“On the Origin of Species:
Texts and Contexts for Charles Darwin’s Great Work.”
September 14 - December 9,
Drawing on the rich special collections of the DeGolyer Library at
SMU, this major exhibition will focus on all the lifetime editions of On
the Origin of Species, as well as Charles Darwin's other publications,
with the work of 18th-century and 19th-century naturalists (Darwin's
predecessors and contemporaries) providing context.
Reactions to Darwin, both from the popular press and the scientific
community, will also be featured.
The DeGolyer exhibition is part of a year-long celebration at SMU
honoring the 150th anniversary of the first publication of On the Origin
of Species and the 200th anniversary of Darwin's birth.
Sample of Cartoons and Comments
(Click on an image to see a larger, more readable version.)
By Thomas Nast
"Mr. Bergh to the Rescue."
New York, Aug. 19, 1871,
"A Logical Refutation of Mr. Darwin's Theory."
London, April 1, 1871,
"Piety and Parallel."
London, Nov. 30, 1872,
Merchant's Gargling Oil Songster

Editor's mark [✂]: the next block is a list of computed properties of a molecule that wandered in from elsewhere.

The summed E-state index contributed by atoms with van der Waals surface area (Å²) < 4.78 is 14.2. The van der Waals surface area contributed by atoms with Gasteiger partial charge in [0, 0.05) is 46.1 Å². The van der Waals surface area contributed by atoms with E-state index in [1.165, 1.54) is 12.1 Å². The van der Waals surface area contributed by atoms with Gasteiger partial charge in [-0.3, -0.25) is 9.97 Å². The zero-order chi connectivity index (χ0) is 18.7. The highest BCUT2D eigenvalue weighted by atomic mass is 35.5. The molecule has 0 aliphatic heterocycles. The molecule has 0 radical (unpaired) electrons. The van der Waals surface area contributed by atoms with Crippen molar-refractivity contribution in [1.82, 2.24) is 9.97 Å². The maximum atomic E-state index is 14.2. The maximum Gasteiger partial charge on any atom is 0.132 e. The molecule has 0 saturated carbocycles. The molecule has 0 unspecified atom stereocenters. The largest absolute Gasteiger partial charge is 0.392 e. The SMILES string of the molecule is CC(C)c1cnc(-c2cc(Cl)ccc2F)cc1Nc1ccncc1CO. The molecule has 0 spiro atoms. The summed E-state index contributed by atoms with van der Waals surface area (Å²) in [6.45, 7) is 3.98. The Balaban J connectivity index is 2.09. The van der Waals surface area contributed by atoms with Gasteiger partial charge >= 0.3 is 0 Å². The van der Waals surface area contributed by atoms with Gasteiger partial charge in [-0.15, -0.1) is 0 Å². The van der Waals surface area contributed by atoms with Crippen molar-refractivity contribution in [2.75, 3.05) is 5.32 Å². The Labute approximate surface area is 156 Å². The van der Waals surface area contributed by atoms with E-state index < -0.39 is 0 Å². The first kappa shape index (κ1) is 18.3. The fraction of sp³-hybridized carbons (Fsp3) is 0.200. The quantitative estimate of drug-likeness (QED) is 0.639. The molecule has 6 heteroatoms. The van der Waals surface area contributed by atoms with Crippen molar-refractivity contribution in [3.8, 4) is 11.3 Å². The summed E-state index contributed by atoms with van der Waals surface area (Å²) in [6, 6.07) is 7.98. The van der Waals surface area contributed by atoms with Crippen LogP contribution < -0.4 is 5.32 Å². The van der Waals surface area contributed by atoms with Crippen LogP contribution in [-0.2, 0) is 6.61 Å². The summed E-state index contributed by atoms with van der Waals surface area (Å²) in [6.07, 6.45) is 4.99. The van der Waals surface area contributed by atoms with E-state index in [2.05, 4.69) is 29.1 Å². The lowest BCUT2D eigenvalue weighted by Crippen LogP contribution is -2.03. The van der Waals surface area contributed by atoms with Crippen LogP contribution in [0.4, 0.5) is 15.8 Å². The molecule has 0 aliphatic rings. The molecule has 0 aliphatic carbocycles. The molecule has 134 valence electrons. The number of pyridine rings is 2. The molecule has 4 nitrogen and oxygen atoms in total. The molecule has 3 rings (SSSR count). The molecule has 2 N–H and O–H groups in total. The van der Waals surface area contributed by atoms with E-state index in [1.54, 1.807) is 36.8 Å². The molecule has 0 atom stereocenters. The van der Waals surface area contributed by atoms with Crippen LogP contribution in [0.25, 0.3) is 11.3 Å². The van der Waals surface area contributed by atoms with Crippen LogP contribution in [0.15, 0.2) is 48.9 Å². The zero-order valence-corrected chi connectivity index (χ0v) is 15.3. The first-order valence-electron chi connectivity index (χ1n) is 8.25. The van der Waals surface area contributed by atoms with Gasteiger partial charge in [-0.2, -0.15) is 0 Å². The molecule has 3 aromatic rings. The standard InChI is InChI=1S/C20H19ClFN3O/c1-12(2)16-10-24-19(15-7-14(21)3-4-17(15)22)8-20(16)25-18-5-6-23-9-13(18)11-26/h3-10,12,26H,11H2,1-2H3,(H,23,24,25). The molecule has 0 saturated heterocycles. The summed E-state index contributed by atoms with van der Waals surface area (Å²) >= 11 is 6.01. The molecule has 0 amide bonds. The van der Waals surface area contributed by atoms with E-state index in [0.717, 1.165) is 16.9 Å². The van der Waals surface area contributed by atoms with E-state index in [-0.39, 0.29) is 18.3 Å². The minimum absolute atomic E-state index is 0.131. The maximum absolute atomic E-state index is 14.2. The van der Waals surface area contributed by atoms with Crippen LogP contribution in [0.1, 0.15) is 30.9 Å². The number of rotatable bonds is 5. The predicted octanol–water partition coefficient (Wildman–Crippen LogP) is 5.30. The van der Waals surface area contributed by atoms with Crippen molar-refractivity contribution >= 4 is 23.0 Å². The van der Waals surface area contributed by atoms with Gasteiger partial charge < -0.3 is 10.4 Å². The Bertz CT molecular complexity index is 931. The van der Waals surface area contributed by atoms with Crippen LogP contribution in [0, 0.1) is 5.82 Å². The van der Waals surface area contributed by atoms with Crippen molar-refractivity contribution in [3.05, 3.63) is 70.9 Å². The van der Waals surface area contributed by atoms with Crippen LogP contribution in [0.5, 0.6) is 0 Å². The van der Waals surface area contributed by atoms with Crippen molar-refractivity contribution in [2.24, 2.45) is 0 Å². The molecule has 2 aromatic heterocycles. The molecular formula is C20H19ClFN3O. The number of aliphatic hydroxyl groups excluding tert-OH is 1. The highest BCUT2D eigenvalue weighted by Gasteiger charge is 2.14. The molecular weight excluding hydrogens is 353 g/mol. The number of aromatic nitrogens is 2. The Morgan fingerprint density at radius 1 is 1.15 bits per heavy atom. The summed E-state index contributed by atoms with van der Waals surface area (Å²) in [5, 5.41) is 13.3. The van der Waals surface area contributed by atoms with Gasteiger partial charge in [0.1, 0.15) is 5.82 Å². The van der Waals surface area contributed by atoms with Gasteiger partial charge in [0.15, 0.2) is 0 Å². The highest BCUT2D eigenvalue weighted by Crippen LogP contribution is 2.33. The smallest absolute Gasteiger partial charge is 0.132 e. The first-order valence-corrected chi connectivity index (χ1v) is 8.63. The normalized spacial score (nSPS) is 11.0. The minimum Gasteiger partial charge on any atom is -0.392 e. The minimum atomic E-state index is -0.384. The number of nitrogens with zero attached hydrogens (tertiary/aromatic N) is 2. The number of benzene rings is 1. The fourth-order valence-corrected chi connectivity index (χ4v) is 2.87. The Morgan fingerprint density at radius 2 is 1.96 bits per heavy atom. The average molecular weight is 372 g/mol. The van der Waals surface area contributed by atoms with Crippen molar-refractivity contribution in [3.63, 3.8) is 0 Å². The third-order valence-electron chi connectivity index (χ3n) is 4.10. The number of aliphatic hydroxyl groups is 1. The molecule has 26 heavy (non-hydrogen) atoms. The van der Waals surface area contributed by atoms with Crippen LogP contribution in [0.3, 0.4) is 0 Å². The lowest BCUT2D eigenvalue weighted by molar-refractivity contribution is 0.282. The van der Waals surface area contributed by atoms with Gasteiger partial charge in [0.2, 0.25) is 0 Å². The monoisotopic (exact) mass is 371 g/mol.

Lockport, N.Y.: Merchant's Gargling Oil, 
DeGolyer, Pamphlet Collection, M1628 .M58
"Man Is But a Worm."
Punch's Almanack for 1882
London, Dec. 6, 1881.
This cartoon shows a worm
emerging from "Chaos" and evolving into various animals,
culminating in a Victorian dandy bowing to Darwin, who strikes
a pose much like God in Michaelangelo's famous painting in the Sistine Chapel. It is a satire on Darwin's
most recent book, The Formation of Vegetable Mould through the
Action of Worms, With
Observations on Their Habits.
London, May 18, 1861,
"Am I a Man and a Brother?" asks a gorilla, playing off the
anti-slavery campaign, with a humorous verse commenting on the
reaction to Darwin.